That he who wrote The Romance of the Rose
Could not with words do justice to its beauty.
Nor could Priapus, given such a duty,
Himself the god of gardens, fully tell                     2035
The beauty of that garden and its well
That stood beneath a laurel evergreen.
On many occasions Pluto and his queen,
Fair Proserpina, and their company
Of nymphs, would sport while making melody                 2040
About that well, and danced, as men have told.
  This noble knight, this January the Old,
So loved to walk and frolic there that he
Would let no other person bear the key
That locked the garden wicket. January                     2045
That little silver key would always carry,
That when he so desired he might go through.
And when he wished to pay his wife her due
In summer season, that's where he would be
With May his wife, none else in company;                   2050
And things that he had not performed in bed
He'd promptly in the garden do instead.
And in this manner many a merry day
This January lived with freshest May.
But worldly joy has no lasting feature                     2055
For this knight or for any other creature.               
  O sudden chance! O Fortune so unstable!
Deceptive like the scorpion, you're able
To flatter with your head when you're to sting;
Your tail is death through all your poisoning.             2060
O brittle joy! O venom cunning, sweet!
O monster, with such subtlety to treat
Your gifts in hues of faithfulness, just so
You may deceive us all from high to low!
Why have you January so deceived                           2065
Whom as a friend in full you had received?
And now you have deprived him of his sight,
He grieves and wants to die, as well he might.
  Alas! this noble knight, with hand so free,
In all his pleasure and prosperity,                        2070
With suddenness has now been stricken blind.
His tears and wails were of a piteous kind.
And thereupon the fire of jealousy,
Lest May fall into infidelity,
So burnt his heart that if he had his way                  2075
Someone would slay them both, him and his May.
For after he should die, as in his life,
He'd have her be no other's love or wife
But live in widow's black and never marry,
Like the turtledove that lives so solitary                 2080
When it has lost its mate. But then at last,
Within two months, his grief had nearly passed,
When he had learnt, since it would have to be,
To take with patience his adversity--
Except, of course, he never was to cease                   2085
His jealousy. Indeed it would increase,
Grow so outrageous till not in the hall,
Some other room, or any place at all
Would January let his lady May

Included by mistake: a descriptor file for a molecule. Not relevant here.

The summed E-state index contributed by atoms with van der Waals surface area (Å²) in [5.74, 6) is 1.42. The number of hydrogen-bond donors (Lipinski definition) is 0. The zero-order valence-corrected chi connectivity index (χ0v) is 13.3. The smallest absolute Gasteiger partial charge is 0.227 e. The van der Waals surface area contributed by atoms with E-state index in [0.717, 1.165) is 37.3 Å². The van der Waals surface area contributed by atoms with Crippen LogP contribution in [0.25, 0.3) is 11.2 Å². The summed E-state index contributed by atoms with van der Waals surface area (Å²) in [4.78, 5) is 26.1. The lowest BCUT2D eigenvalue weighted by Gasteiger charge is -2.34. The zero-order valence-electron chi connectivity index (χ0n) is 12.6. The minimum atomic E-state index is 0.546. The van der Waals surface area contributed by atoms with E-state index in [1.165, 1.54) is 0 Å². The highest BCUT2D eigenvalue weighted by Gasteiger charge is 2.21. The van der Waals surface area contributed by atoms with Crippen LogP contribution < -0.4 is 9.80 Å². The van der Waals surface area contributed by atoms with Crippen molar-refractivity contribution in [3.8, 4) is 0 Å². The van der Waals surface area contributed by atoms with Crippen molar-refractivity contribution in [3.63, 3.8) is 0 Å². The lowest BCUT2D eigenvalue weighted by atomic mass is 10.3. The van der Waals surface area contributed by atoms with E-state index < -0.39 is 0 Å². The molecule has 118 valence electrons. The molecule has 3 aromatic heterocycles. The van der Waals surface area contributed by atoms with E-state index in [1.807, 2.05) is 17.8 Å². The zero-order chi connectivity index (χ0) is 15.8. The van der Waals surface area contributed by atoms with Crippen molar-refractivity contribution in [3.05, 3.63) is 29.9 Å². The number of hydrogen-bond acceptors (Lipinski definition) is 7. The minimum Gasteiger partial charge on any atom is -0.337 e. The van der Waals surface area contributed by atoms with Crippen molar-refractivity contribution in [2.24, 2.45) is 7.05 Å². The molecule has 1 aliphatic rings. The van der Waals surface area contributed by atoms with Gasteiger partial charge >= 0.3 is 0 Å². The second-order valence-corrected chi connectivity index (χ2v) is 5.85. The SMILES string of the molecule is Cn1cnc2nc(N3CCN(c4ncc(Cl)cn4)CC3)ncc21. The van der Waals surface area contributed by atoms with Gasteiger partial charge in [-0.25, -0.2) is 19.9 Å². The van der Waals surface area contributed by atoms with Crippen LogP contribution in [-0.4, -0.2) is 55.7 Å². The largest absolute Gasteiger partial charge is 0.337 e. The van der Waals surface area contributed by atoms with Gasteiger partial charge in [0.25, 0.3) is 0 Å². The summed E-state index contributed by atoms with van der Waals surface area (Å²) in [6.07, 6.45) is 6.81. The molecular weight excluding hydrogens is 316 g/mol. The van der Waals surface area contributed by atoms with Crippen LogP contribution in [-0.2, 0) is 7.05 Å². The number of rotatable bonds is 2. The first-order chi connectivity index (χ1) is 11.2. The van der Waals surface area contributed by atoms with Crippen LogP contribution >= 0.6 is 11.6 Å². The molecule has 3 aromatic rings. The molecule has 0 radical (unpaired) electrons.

Go walk or ride about in any way                           2090
Unless his hand was ever at her side.
So freshest May had often sat and cried,
Her gentle love for Damian so great
That either sudden death must be her fate
Or she must have him, as she longed to do.                 2095
She waited for her heart to break in two.
  For his side of the matter, Damian
Became then the most sorrow-stricken man
Who's ever drawn a breath. For night and day
He couldn't speak one word to freshest May                 2100
About his aim or any subject near it
Unless he'd have this January hear it
Whose hand was always on her. Even so,
By little notes that they wrote to and fro
And secret signs, he caught all that she meant             2105
And she was finely tuned to his intent.
  O January, what might it avail
Though you could see as far as ships can sail?
Deceived when blind is no worse than to be
A man who's been deceived when he can see.                 2110
  Consider Argus with his hundred eyes:
For all he pored and pried, it's no surprise
That he was still deceived--like others, too,
So confident, God knows, such wasn't true.
Who feels at ease has blinked, I say no more.              2115
  Fresh May, this wife of whom I spoke before,
In warm wax made an imprint of the key
That January bore as often he
Unlocked the gate and in this garden went;
And Damian, well knowing her intent,                       2120
In secret had this key then duplicated.
Of this key there's no more to be related
But for a wonder that would soon ensue
That, if you will abide, I'll tell to you.
  How true, O noble Ovid, what you say!                    2125
God knows, is there one trick that in some way
Love hasn't found, as hard as it may be?
By Pyramus and Thisbe men may see:
Kept under strictest guard, in spite of all,
They made their plans by whispering through a wall.        2130